Logging on the Key Peninsula, an integral part of its history, is also a part of the present. High lumber prices, combined with the fact that timber from federal and state forestland cannot be sold on the export market, make trees on the KP valuable. The KP News reviewed Forest Practice Applications (FPAs) submitted to the state to understand logging practices in the community. 

In the first 10 months of 2018, nearly 50 FPAs were submitted to the state to log close to 480 acres on the Key Peninsula. The number of acres to be logged ranged from 1.2 to 40 per application. A few applications were for selective logging, but at least 90 percent were for even-age logging (clearcutting) and included a statement that there was no intent to convert the land to nonforestry use within three years. According to the Pierce County assessor treasurer, there are 38,090 acres and 11,906 parcels on the Key Peninsula. 

Most FPAs were for parcels less than 10 acres in size, submitted by loggers for the landowner. Most of those applications were for clearcutting, though a few were for selective logging. Some landowners, particularly with parcels of 20 acres or more, worked with consultants. Others, with experience in forestry, oversaw the logging themselves and plan to actively manage the land in the years to come. Finally, some FPAs were designed to make way for development. 

About one-third of all FPA applications came from Cedarland Forest Resources. In most cases Cedarland was both the owner and applicant and nearly all of the applications were to clearcut while reserving a portion of the parcel for a single-family residence, a plan that, on review of all the 2018 FPAs, is almost unique to the company. The parcels are purchased, logged and then placed on the market to potential homebuilders. 

Joe Staley of NorthWind Forest Consultants said that most individuals he works with choose to log for the income—for such things as medical expenses, college funds or retirement. Some landowners do want help with managing the forestland after it is logged. 

“My philosophy is that I am a tree lover,” Staley said. “I understand people have to have houses, but it doesn’t have to be out in the middle of nowhere. I think we have to be selective. If you say you are going to log and replant and manage, then do that. Do what you say you are going to do. I hate conversion of land from forestry to development.”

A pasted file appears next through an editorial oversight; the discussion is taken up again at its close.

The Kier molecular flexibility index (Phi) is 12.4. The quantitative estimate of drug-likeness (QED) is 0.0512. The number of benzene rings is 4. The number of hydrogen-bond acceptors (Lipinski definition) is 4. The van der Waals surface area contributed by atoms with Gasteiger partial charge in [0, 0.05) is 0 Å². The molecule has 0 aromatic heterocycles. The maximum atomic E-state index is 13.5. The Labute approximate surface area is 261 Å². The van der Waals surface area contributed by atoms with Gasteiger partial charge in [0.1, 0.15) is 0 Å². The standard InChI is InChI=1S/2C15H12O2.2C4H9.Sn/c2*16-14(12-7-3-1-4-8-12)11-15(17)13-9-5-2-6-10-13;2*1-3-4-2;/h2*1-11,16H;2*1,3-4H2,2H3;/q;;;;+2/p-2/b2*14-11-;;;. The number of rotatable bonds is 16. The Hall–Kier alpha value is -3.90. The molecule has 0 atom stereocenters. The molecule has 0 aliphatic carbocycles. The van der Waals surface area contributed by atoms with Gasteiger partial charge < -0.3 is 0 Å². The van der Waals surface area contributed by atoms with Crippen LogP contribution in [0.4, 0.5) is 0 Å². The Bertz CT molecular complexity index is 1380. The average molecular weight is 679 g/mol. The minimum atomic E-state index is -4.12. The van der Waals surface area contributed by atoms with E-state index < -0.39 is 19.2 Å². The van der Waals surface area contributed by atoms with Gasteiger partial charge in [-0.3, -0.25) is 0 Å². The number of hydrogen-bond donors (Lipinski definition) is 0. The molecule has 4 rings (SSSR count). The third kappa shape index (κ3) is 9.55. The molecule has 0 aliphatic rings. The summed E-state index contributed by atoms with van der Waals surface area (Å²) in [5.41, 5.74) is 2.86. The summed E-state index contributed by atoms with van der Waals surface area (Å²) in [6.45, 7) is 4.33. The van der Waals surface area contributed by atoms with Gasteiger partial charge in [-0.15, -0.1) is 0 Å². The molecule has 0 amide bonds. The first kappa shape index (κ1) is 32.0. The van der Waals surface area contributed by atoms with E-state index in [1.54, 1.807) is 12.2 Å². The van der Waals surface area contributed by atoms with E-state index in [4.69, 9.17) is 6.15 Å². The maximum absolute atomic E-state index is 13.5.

Ron Schillinger is a logger and forester who grew up on the Key Peninsula. “Our family has been tree growers, timberland owners, sawmill operators and owners and loggers here on the Key Peninsula since 1887,” he said. “My mother and father were both born and raised here.” 

Schillinger knew logging was dangerous work, but he loved trees and so when he went to Washington State University he majored in forestry. He worked as a forester for King County, for Weyerhaeuser and in Grays Harbor County at Montesano. He has been managing his family’s 45 acres on the KP for the last two decades. 

“Our family has had a passion for growing trees,” he said. “Trees are a crop. You harvest, plant and go on with life,” he said. 

This year Schillinger logged 14 acres; the trees were mature, and part of managing forestland means cutting them down. And though he knows that in 20 years it will no longer look bare, he said clearcutting was still hard to see. He contracted directly with a logger and plans to nurture the forest with a diversity of trees. 

According to Kevin Zobrist, Washington State University Extension Forestry associate professor, the best way to assure the outcome is to hire an independent forester. “The forester works solely for the landowner, and is responsible for getting the landowner the best deal possible,” he said. “The forester will take care of the permits, inventory the timber, market the timber for the best price, work with the logger, draw up a contract that protects the landowner’s liability, and ensure compliance with that contract, including cleanup (slash disposal) and reforestation.” 

Dick Hopkins, a consulting forester, said, “I can look and tell by the destruction caused during logging and by what the reforestation looks like later who did some of the logging. A skillfully logged site will have three sturdy wildlife trees per acre and two healthy leafy green trees per acre, as required by law. Logging slash will be cleaned up within the first 100 feet from a public road, and logging slash in general will be piled or hazard-abated. Roads will be ditched; skid trails are water-barred; culverts are clean and free flowing. The site may not look like a park, but it certainly does not look like a hurricane came through.”

The WSU Extension has a list of foresters available at: forestry.wsu.edu/consultingdirectory. A  list of loggers who have been accredited through the Master Logger Program offered by the Washington Contract Logger Association is available at loggers.com/master-logger-program. 

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